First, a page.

Diabetes is the commonest metabolic disorder affecting the people all over the world. In 2010 approximately 285 million people worldwide had diabetes and more than 438 million people worldwide will have diabetes by 2030. The number is climbing steeply. India has the dubious distinction of having the largest number of people with diabetes which is around 50.8 million in 2010 and is rising to 87 million by 2030 [1]. Economic drift and its consequent changes in life style in India have lead to this alarming increase in the prevalence of diabetes which has now become the greatest health threat.

The most common alteration of lipoprotein in type-2 diabetes mellitus is hyper triglyceridemia caused by an elevation in VLDL concentration. In type - 2 diabetes mellitus with severe hyperglycemia, the clearance rate for LDL apo-B is reduced. [2] Mildly hyperglycemic individuals with type-2 diabetes mellitus may have increased LDL production as well. So LDL levels in type-2 diabetes mellitus can be either increased or decreased depending upon hyperglycemia.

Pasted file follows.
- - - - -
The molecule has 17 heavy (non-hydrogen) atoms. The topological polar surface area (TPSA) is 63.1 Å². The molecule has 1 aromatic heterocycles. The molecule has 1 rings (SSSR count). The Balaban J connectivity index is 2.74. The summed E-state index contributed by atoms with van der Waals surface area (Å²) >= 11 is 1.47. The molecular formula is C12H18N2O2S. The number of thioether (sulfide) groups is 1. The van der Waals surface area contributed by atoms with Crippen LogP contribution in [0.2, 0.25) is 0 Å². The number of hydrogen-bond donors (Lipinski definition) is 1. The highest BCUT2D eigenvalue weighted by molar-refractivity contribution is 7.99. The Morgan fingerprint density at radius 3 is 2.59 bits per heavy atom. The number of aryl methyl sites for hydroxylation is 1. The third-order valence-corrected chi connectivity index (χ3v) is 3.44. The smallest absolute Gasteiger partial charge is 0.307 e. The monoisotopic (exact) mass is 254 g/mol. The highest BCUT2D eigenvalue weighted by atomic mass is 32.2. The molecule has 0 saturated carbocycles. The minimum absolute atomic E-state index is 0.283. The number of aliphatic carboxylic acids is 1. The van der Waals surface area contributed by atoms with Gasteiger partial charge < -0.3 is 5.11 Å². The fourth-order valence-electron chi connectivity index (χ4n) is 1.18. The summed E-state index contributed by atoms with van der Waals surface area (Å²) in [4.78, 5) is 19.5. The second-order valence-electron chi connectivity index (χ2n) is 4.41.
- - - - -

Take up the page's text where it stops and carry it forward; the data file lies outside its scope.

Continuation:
HDL in type-2 diabetes mellitus is usually decreased due to increased rate of HDL clearance as measured by apo-A1 and apo-A2 kinetics. [3, 4]

The above mentioned lipid abnormalities will lead to micro vascular and macro vascular diseases in diabetic patients. [5] Lipoprotein abnormalities correlated with large vessel disease are seen in diabetics and non diabetic populations; however atherogenesis is accelerated in diabetics. [6]

There is a higher incidence of Diabetes Mellitus in South India. [7] There are many patients of Diabetes Mellitus with its complications are attending MNR Medical College and Hospital which is situated in rural area of Medak district of Andhra Pradesh. No study was carried out on lipid profile in type-2 diabetes mellitus with its complications in this area. Therefore study of lipid profile in patients with Type-2 Diabetes Mellitus is taken.

MATERIALS AND METHODS                                  

Source of data: The subjects for this hospital based case control study were selected from MNR Medical College and Hospital, Fasalwadi.